“Monsters are a boon for gods. Imagine all the prayers.” So says Circe, a sly, petulant, and finally commanding voice that narrates the entirety of Miller’s dazzling second novel. The writer returns to Homer, the wellspring that led her to an Orange Prize for The Song of Achilles (2012). This time, she dips into The Odyssey for the legend of Circe, a nymph who turns Odysseus’ crew of men into pigs. The novel, with its distinctive feminist tang, starts with the sentence: “When I was born, the name for what I was did not exist.” Readers will relish following the puzzle of this unpromising daughter of the sun god Helios and his wife, Perse, who had negligible use for their child. It takes banishment to the island Aeaea for Circe to sense her calling as a sorceress: “I will not be like a bird bred in a cage, I thought, too dull to fly even when the door stands open. I stepped into those woods and my life began.” This lonely, scorned figure learns herbs and potions, surrounds herself with lions, and, in a heart-stopping chapter, outwits the monster Scylla to propel Daedalus and his boat to safety. She makes lovers of Hermes and then two mortal men. She midwifes the birth of the Minotaur on Crete and performs her own C-section. And as she grows in power, she muses that “not even Odysseus could talk his way past [her] witchcraft. He had talked his way past the witch instead.” Circe’s fascination with mortals becomes the book’s marrow and delivers its thrilling ending. All the while, the supernatural sits intriguingly alongside “the tonic of ordinary things.” A few passages coil toward melodrama, and one inelegant line after a rape seems jarringly modern, but the spell holds fast. Expect Miller’s readership to mushroom like one of Circe’s spells.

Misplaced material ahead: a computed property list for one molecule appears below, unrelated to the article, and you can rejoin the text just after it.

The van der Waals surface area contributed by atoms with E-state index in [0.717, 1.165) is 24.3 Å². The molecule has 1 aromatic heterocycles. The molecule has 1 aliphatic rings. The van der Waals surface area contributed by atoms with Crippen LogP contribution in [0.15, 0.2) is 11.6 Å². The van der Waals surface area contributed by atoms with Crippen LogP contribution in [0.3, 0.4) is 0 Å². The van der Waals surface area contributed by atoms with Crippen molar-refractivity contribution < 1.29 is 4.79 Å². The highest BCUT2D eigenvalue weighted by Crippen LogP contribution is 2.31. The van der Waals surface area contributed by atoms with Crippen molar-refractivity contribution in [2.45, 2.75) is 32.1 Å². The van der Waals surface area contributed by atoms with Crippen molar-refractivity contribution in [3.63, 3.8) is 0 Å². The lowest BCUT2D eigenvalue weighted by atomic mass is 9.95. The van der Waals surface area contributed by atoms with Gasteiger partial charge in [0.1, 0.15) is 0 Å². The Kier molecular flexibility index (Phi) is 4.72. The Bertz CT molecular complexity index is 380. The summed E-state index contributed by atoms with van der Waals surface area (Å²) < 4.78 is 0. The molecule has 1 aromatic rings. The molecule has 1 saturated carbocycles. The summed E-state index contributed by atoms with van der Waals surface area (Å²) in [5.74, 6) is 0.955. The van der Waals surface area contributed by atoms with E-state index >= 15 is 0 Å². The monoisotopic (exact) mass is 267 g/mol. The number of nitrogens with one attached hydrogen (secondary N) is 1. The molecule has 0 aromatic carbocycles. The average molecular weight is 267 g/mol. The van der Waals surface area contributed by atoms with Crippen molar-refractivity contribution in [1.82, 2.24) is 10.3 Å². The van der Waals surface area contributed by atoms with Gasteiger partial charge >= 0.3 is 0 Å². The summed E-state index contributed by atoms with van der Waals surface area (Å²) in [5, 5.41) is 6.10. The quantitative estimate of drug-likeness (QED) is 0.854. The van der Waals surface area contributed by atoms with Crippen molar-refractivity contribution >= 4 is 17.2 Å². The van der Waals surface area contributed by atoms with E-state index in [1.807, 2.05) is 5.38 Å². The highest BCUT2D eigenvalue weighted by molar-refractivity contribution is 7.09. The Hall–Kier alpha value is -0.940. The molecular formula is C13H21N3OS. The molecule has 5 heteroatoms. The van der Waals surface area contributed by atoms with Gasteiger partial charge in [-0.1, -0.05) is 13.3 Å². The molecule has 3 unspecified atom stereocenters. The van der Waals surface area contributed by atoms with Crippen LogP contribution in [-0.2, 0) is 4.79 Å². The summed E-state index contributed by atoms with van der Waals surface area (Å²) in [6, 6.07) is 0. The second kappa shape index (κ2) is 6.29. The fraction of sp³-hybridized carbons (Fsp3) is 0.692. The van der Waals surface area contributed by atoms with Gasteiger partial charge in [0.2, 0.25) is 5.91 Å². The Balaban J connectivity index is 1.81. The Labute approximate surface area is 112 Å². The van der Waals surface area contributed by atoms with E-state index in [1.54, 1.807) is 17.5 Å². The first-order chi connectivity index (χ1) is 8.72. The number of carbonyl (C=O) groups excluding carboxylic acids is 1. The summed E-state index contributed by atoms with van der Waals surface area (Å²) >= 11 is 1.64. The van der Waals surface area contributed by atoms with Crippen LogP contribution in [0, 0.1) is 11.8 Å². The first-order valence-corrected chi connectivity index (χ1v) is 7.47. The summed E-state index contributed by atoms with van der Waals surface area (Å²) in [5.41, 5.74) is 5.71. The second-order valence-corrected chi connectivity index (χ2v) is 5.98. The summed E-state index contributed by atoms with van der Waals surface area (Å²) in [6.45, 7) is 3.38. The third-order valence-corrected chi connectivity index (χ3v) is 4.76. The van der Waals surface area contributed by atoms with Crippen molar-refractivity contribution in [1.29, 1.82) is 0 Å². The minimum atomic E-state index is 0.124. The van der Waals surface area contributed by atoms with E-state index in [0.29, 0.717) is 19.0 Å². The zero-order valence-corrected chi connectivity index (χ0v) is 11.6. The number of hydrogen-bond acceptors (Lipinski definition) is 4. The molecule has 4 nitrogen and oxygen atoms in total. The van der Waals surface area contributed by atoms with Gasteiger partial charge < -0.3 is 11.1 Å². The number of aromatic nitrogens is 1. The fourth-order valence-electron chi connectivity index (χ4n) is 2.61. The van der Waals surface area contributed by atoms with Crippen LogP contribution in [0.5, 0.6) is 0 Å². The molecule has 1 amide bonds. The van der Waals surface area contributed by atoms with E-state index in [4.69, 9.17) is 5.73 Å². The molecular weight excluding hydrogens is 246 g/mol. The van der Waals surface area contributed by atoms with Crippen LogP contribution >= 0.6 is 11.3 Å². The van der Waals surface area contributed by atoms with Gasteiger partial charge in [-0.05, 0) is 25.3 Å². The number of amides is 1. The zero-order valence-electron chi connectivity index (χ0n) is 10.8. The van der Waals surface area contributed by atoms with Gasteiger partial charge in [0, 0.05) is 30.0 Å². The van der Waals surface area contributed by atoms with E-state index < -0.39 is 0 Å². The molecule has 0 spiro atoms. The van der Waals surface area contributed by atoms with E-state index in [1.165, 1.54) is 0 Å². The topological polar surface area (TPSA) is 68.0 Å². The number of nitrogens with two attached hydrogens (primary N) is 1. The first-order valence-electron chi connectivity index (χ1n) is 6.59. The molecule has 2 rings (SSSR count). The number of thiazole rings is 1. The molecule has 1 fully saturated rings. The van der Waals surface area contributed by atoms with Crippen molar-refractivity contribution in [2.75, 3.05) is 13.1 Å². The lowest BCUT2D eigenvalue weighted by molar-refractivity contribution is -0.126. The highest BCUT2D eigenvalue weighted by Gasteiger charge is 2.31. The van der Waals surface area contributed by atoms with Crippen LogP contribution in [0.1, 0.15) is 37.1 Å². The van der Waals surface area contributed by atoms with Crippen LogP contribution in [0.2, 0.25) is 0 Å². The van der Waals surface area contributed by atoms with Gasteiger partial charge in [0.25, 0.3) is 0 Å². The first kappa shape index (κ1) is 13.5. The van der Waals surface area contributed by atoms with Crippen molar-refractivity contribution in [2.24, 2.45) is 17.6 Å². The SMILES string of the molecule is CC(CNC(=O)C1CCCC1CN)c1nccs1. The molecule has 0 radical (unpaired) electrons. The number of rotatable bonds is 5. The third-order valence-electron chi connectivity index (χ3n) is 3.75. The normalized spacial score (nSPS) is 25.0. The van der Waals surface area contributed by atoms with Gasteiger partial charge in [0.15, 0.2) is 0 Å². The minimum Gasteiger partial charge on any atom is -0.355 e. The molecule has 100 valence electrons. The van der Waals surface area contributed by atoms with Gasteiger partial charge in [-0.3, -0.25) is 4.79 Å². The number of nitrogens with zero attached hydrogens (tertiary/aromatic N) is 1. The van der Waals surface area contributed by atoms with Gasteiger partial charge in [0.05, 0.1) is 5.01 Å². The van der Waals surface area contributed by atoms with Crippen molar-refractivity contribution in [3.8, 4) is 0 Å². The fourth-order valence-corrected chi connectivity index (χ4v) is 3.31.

Miller makes Homer pertinent to women facing 21st-century monsters.

Pub Date: April 10, 2018

ISBN: 978-0-316-55634-7

Page Count: 400

Publisher: Little, Brown

Review Posted Online: Jan. 23, 2018

Kirkus Reviews Issue: Feb. 1, 2018